Two will bolt to the top frame flange for the tank to sit against and one in
front of the tank will bolt to the bottom flange and will be the front attach
point for the tank straps. With the two cross members above the tank under
the frame flange the tank is spaced down by an 1" making room for the filler
neck to clear the bottom of the truck bed and still clear the frame. The
front cross member fits in just behind the rear axle cover so things have worked
The shocks came in this week so I bolted them in place.
Finished the addition of the gas tank by adding a gas
filler door in the left rear fender. I got a Fuel Door assembly from Hagen
Products; I chose a 45° slight curve style
without looking at the fender and it was the wrong one to use, the 45°
flat style would have been better although it wouldn't be a correct fit either.
The fender has a slight concave curve top to bottom with a slight convex curve
front to back. The stock Hagan door has a convex curve top to bottom.
The good thing I did do was to order the door assembly un-welded which means the
box is separate from the face plate and door; this allowed me to re-shape the
face plate and door to fit the shape of the fender. Once the face plate
fit the fender, then I was able to fit to box to the face plate and weld them
I used a 3 1/2" hole saw to cut the hole in the fender for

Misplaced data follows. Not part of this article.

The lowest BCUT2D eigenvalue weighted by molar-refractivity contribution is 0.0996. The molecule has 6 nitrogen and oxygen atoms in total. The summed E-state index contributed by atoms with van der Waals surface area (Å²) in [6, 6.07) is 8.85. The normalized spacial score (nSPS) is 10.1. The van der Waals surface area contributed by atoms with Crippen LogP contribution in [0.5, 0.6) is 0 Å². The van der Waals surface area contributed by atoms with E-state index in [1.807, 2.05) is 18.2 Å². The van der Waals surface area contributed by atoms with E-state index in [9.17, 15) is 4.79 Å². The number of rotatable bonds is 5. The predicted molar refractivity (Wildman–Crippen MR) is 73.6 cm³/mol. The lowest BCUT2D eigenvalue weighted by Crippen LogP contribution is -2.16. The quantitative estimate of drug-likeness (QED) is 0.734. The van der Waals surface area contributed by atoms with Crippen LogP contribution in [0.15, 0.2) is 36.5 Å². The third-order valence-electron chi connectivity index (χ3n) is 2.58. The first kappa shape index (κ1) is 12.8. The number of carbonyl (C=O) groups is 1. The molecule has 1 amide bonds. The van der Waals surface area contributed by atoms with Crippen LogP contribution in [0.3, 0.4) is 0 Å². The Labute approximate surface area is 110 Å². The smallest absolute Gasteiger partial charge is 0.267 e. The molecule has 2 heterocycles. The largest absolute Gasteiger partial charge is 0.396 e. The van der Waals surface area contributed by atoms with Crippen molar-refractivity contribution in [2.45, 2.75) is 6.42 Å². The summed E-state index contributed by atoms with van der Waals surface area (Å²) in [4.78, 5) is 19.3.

the filler door. Cutting a hole that large in thin sheet metal can be
difficult not to tear out the pilot hole, so I clamped a pine board to the
fender to work as a guide which worked well. I then bonded the door
assembly to the inside of the fender using some panel adhesive from Eastwood
Products. I bonded the parts together for two reasons, one I wanted to
have a thicker door and hole lip around the door to look and feel better which
was achieved by bonding the two layers together, and second it was much easer
keeping the distortion out of the fender that can happen when welding.
The fill neck extension to connect the tank to the gas door
was made from 1 3/4" exhaust pipe cut and welded on a 45°
angle. I couldn't find any pre-bent tube, the muffler shops were closed on
Sunday and got tired of shopping around for it, so I went with this method.
A vent tube was added by bending up some 3/8" fuel line. The local Napa
dealer had the 1 3/4" gas fill hose used as a connecter. When it gets
installed for good, I'll clamp it to the bottom of the bed for added support.
The last thing done was to remove the original gas filler
from the cab corner and fill in the hole with a patch panel. I used my 3
1/2" hole saw again to cut out the original filler hole flanges. This was
done by welding a 1/4" plate across the hole to give me a point for a pilot
hole. I then made the patch panel using almost all of my sheet metal
tools: multitude of hammers, dollies, shot bag, shrinker, planishing hammer and
band saw. There are a few lumps and bumps, but it is plenty good and can
be made better with a little more hammer work, but I going to stop for now while